This effort will encourage millions of young viewers throughout the country and provide much more value than the prizes offered to winners. Therefore, credit must be bestowed on the young Minister Namal Rajapaksa. In this writer’s opinion, based on over four decades of private-sector exposure, the government authorities must encourage other media institutions also to introduce similar types of proactive programs. Academics and some experts technically categorise entrepreneurship into segments such as economic, public, social, imitative, fabian and, also entrepreneurship. Studies were conducted on youth entrepreneurship based on behaviour, attitude, function, industry, and other relevant areas.

Innovative entrepreneurship is described as thinking out of the box and creating innovate methods, processes, and new opportunities. During the recent lockdown period, the country has witnessed many Sri Lankan youngsters emerge as innovators of various Covid-19 related equipment, methods, and processes. They can be attracted to the business arena as entrepreneurs in this category. Innovative entrepreneurs are constant thinkers who possess a sense of opportunities for the introduction of new ideas, new technologies, and new markets. This type of youth, if identified through a proper process, can be of remarkable assistance to the economy in the future.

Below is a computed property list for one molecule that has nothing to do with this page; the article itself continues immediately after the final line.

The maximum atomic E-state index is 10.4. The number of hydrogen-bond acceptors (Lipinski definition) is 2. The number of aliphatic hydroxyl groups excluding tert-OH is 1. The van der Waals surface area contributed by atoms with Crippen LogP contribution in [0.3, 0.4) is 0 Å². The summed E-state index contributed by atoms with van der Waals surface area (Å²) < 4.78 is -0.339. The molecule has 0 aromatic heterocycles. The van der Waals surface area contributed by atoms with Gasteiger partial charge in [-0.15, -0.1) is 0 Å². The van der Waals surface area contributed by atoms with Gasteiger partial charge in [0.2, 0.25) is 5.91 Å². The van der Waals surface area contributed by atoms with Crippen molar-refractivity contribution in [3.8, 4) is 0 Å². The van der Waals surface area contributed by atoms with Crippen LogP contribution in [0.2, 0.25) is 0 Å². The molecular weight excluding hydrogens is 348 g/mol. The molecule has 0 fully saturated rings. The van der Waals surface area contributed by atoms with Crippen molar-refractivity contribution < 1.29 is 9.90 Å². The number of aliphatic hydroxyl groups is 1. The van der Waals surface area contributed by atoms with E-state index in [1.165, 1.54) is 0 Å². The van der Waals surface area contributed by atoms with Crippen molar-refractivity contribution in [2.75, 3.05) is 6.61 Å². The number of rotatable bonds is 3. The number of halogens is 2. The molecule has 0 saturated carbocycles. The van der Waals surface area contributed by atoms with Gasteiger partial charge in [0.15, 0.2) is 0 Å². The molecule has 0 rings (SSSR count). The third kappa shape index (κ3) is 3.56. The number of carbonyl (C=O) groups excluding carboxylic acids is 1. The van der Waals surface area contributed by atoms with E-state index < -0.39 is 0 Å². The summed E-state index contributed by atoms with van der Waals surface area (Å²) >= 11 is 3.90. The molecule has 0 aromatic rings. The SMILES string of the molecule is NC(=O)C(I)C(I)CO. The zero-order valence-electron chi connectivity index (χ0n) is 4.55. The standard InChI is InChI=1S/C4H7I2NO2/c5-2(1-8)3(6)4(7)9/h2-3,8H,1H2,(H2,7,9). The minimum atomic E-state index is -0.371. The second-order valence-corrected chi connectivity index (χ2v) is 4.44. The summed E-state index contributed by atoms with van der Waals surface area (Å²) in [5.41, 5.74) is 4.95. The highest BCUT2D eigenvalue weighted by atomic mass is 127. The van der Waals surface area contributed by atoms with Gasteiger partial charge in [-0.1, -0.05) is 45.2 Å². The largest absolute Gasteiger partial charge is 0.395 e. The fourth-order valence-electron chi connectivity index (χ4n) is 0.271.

It is observed that most entrepreneurs in developing countries, including Sri Lanka, are falling into the category of ‘Imitative or Adoptive Entrepreneurship’. They merely use successful innovations introduced by others. Though seemingly easy, an entrepreneur has to endure many challenges, possibly more than a newly innovated business. This is because he or she has to match the existing innovation in many ways to be successful.

Often, imitative entrepreneurs follow the methods, technologies, and even the business process of existing successful organisations. These entrepreneurs can be immensely helpful to a developing economy such as Sri Lanka with their contribution to the growth of entrepreneurial culture. Besides, by adopting the technology and methods already proven, they can also generate employment avenues for the youth.

Some entrepreneurs enter the stream with a conservative or orthodox outlook in business. In theory, they are called ‘Drone Entrepreneurs’. They prefer to follow traditional styles and methods to be in business and are reluctant to take business risks. These businessmen refuse to adapt to changes and always feel comfortable to conform to old fashioned technologies and methods. Mostly the entrepreneurs who inherit businesses fall into this category.

Development programs

However, through a tempting promotional program, the authorities should make a conscious effort to drag them into more productive operations.